Using helicopters, icebreakers, fishing vessels, and autonomous surface and underwater vehicles for over a decade, Fiammetta Straneo and her group have been probing the edge of massive calving glaciers in iceberg-choked fjords in Greenland to explore what is the Achille’s heel of glaciers – the marine edge where glaciers meet the sea.
Their goal? Collapsing ice shelves and calving of large icebergs in Greenland and Antarctica have recently become major drivers of sea level rise. The rapidity of these changes has come as a surprise, revealing major gaps in our understanding of how ice sheets respond to a changing climate. To a large extent, these gaps are due to a lack of measurements so Fiammetta and her group have probed in these polar environments to improve models of sea-level rise predictions.
Watch — Navigating the Perilous Waters at the Edge of Glaciers to Understand Sea Level Rise – 2019 Keeling Lecture
Despite significant advances in breast cancer treatment, people continue to be diagnosed with breast cancer at astounding rates – rates that have remained essentially unchanged over the past three decades. Of the approximately $2 billion spent on breast cancer research each year, less than 10 percent is dedicated to prevention research. The opportunity for discovery is immense, and the time for breakthroughs is now – to help prevent the more than 2 million breast cancers that are diagnosed each year.
The California Breast Cancer Research Program (CBCRP), aims to advance breast cancer primary prevention by surfacing innovative breast cancer prevention research ideas from researchers and others interested in breast cancer prevention through the Global Challenge to Prevent Breast Cancer, a competition designed to surface game-changing breast cancer prevention research ideas.
This series presents the ten finalists with the most promising ideas for advancing breast cancer prevention.
Browse more programs in Global Challenge to Prevent Breast Cancer.
Madeleine Albright was born in Czechoslovakia and emigrated with her parents to the United States at age eleven. She first rose to public prominence in 1993 as U.S. ambassador to the United Nations, and in 1997 she was appointed as the nation’s first female Secretary of State by President Bill Clinton. In 2012 she was awarded the nation’s highest civilian honor, the Presidential Medal of Freedom, by President Barack Obama. Now a professor of diplomacy at Georgetown University, Albright has remained active as an author, lecturer, and international envoy.
In her Commencement address to UC San Diego graduates Albright stresses the need to build communities, both locally and globally, and the importance of public service – topics on which she is eminently qualified to speak, having spent her adult life as a diplomat and dedicated public servant. As Secretary, Albright was an articulate advocate for democracy, human rights, fair labor practices, environmental protection, and global trade, and in her talk she notes that these core values align precisely with UC San Diego’s institutional philosophy and mission goals.
She urges the assembled students to become actively involved in public life and to assume leadership roles in addressing such serious issues as income inequality, climate change, nuclear proliferation, peace in the Middle East, terrorism, and, of course, immigration reform, noting that in addition to being the first female Secretary of State she is herself an immigrant. Albright emphasizes that the interconnectedness of today’s world heightens the need for thoughtful communal consensus in formulating new strategies and policies, and that UC San Diego graduates are well-disposed to effect those changes.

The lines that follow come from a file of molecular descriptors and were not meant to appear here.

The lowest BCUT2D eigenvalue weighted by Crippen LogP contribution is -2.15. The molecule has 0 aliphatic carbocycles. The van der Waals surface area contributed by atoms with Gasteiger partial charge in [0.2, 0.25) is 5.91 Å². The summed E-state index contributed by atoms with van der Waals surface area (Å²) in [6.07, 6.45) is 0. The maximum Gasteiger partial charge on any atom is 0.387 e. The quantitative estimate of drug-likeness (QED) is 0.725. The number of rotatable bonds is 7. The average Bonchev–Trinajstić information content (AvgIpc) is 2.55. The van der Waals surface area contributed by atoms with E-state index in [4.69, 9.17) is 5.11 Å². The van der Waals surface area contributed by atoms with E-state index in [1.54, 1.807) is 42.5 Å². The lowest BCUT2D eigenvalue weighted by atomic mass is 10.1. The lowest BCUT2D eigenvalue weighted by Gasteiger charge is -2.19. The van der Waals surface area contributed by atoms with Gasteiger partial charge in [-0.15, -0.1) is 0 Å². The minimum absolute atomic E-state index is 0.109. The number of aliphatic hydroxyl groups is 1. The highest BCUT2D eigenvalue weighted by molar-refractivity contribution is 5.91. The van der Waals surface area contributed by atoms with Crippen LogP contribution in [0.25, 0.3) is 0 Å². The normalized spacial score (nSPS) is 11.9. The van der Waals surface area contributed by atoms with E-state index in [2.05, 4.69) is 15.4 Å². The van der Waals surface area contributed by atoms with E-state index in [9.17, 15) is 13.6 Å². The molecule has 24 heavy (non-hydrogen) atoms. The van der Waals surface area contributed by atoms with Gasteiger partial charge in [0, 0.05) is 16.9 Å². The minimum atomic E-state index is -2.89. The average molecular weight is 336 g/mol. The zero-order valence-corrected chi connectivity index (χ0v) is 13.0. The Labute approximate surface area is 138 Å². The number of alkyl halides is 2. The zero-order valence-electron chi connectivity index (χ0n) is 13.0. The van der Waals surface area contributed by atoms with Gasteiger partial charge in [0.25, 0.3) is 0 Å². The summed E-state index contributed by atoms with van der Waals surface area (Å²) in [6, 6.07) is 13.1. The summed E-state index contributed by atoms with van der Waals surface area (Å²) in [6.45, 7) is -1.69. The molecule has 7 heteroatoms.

Watch — UC San Diego All Campus Commencement 2019 with Madeleine Albright
What makes us human is a question that not only science asks, but all disciplines of mind from philosophy to religion to sociology and ethics, and even to storytelling and the arts.
Tim Disney’s new movie “William” is about a Neanderthal living in the modern world and forces us to ask about humanness and many other questions.
Disney’s movie provides a foil to explore many facets of human nature and sociology, and raises questions about technology and its present and future effects on the human phenomenon.
With research interests and experience exploring the distinctions in the Neanderthal and Human genomes, Alysson Muotri, Director of the UC San Diego Stem Cell Program, brought together a panel of experts from across a spectrum of disciplines to explore these issues in a lively and engaging forum with the movie’s creator.
Watch — Neanderthal Among Us? Science Meets Fiction – A Discussion of Tim Disney’s Motion Picture “William”
There are a number of diseases that can lead to blindness. But, a researcher at UC San Diego thinks there might be one way to cure them all. It’s called endogenous regeneration. Think of a lizard re-growing a lost tail. Zebrafish can do something similar with retinal tissue. Researcher Karl Wahlin says there is evidence humans have the potential to do the same, if scientists can figure out how to activate the process.
Wahlin’s work isn’t limited to teaching the body to repair itself. He’s also using stem cells to study different eye diseases and search for cures. He works with what are known as retinal organoids – miniature retinal models grown in the lab. These can be made from stem cells of people with specific eye diseases so researchers can see how those diseases might develop in the womb, and which treatments might be effective against them.
Now, Wahlin is teaming up with Alysson Muotri from the UC San Diego Stem Cell program who uses brain organoids for similar research. The two have begun working together with the help of a bioengineer who builds 3D-printing machines that can incorporate stem cells. Learn how it all works in the latest piece from the Building the Brain Series.
Watch — Stem Cells and Curing Blindness – Karl Wahlin